Derogatory Slang: The Power of Words
This is a sensitive topic, but one that I think needs to be talked about. The takeaway from this is that there is power in what you say, and we all should be mindful of the language that we use and how that might offend or affect others. I would like to share with you some common terms that many of us probably use, and don’t realize the impact that it holds. I am challenging myself and would like to challenge all of you to do better and be better. As a social worker, I am held to an ethical code to be inclusive of all people, and that especially includes how I address them or speak about them. Here are some terms that I would like to share:
The term that was used by slave masters and their families to refer to slave girls and women. Some people still use it today when talking about or addressing a girl or woman.
Used to describe a person that is dumb or lacks intelligence. It is offensive to people with intellectual disabilities because this term was used to identify them by society back in the day.
Faggot or Fag
Used to refer to a gay male but in a negative sense. It is also used in conversation to refer to something in a negative or weak sense.
This is often times used to address a group of people, but can be offensive towards those who do not identify as male.
This is used to describe harsh critics, usually people who have little knowledge of the situation. This is actually the area with the worst seats in old time theaters where people of color were forced to sit.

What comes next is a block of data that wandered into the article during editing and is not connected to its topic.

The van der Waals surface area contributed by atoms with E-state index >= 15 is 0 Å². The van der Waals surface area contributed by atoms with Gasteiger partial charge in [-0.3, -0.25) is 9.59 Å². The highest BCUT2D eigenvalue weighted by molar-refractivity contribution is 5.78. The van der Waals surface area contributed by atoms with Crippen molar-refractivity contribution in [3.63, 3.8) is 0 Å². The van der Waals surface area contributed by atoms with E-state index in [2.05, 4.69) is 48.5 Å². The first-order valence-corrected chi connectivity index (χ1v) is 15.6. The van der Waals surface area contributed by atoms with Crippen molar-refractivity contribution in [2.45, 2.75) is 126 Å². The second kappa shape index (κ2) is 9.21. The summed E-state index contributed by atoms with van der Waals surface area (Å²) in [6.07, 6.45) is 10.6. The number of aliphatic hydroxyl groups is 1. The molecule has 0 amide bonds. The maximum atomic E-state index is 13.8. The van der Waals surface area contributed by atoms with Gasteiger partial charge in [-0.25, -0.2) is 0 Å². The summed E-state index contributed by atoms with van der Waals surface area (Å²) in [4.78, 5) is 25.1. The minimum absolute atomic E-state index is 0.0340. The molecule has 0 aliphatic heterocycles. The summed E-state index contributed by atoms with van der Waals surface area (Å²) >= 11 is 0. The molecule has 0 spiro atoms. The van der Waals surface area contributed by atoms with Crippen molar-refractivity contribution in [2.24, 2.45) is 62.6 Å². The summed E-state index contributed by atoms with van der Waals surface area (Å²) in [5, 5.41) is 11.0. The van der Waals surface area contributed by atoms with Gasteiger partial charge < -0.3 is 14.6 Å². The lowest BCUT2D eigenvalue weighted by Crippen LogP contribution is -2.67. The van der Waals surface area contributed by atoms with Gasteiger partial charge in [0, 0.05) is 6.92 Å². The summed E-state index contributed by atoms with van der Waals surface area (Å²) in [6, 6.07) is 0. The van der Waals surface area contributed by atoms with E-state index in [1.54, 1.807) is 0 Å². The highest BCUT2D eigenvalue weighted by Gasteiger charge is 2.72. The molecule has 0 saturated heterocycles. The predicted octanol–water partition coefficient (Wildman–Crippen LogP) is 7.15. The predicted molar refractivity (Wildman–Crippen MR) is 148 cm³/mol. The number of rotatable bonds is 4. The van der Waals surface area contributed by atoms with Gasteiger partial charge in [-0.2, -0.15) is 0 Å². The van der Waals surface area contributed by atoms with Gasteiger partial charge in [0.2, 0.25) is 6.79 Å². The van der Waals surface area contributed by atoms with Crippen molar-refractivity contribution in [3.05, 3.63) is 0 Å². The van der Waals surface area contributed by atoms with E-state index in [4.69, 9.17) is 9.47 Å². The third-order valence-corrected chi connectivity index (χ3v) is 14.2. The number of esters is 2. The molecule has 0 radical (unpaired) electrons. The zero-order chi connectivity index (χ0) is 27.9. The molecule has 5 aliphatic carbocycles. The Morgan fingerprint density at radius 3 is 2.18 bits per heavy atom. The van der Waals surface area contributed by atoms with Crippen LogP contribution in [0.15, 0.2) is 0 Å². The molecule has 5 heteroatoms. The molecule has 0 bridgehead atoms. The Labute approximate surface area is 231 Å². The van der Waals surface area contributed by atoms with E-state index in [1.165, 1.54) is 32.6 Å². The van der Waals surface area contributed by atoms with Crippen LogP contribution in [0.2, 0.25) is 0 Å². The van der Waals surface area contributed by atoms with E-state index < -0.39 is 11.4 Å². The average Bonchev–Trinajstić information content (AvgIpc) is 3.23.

This is also an offensive term for a person with disabilities, specifically with cerebral palsy, as the disease was called spastic paralysis. It is often used to describe someone going crazy.
This is used to describe someone who is overcome with laughter or who thinks something is extremely funny. The term hysteria was actually used for years to shame women and make them subordinate.
This is used to describe a person who might appear stuck up, or is trying hard to fit in. The term was actually used by racist whites against blacks who “didn’t know their place”.
This is used to describe someone who is emotionally unstable. The term was actually used during WWI to indicate a soldier missing both arms and legs who needed to be carried out in a basket.